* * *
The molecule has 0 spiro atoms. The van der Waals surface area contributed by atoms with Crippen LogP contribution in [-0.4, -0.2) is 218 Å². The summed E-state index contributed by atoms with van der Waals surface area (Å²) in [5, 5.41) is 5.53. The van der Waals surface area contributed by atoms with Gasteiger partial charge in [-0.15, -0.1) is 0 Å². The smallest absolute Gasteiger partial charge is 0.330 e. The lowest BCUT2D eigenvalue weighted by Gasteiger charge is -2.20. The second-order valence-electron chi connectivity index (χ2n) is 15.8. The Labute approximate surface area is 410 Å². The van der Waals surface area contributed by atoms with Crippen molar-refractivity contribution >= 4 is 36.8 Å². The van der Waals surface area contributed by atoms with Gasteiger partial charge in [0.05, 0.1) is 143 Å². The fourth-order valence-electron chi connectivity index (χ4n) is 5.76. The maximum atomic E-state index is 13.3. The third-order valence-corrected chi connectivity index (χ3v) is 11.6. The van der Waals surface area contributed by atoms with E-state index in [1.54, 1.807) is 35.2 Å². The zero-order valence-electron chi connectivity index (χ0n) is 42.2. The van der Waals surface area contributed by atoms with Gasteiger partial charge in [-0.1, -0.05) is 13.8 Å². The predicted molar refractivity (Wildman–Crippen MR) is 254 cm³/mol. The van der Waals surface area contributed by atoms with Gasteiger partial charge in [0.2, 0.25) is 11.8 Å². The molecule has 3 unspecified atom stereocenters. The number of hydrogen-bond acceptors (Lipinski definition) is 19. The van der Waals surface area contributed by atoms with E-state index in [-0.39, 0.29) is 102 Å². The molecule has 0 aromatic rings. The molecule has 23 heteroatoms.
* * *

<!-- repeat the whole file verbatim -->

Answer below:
The molecule has 0 spiro atoms. The van der Waals surface area contributed by atoms with Crippen LogP contribution in [-0.4, -0.2) is 218 Å². The summed E-state index contributed by atoms with van der Waals surface area (Å²) in [5, 5.41) is 5.53. The van der Waals surface area contributed by atoms with Gasteiger partial charge in [-0.15, -0.1) is 0 Å². The smallest absolute Gasteiger partial charge is 0.330 e. The lowest BCUT2D eigenvalue weighted by Gasteiger charge is -2.20. The second-order valence-electron chi connectivity index (χ2n) is 15.8. The Labute approximate surface area is 410 Å². The van der Waals surface area contributed by atoms with Crippen molar-refractivity contribution >= 4 is 36.8 Å². The van der Waals surface area contributed by atoms with Gasteiger partial charge in [0.05, 0.1) is 143 Å². The fourth-order valence-electron chi connectivity index (χ4n) is 5.76. The maximum atomic E-state index is 13.3. The third-order valence-corrected chi connectivity index (χ3v) is 11.6. The van der Waals surface area contributed by atoms with E-state index in [1.54, 1.807) is 35.2 Å². The zero-order valence-electron chi connectivity index (χ0n) is 42.2. The van der Waals surface area contributed by atoms with Gasteiger partial charge in [-0.1, -0.05) is 13.8 Å². The predicted molar refractivity (Wildman–Crippen MR) is 254 cm³/mol. The van der Waals surface area contributed by atoms with Gasteiger partial charge in [0.2, 0.25) is 11.8 Å². The molecule has 3 unspecified atom stereocenters. The number of hydrogen-bond acceptors (Lipinski definition) is 19. The van der Waals surface area contributed by atoms with E-state index in [-0.39, 0.29) is 102 Å². The molecule has 0 aromatic rings. The molecule has 23 heteroatoms.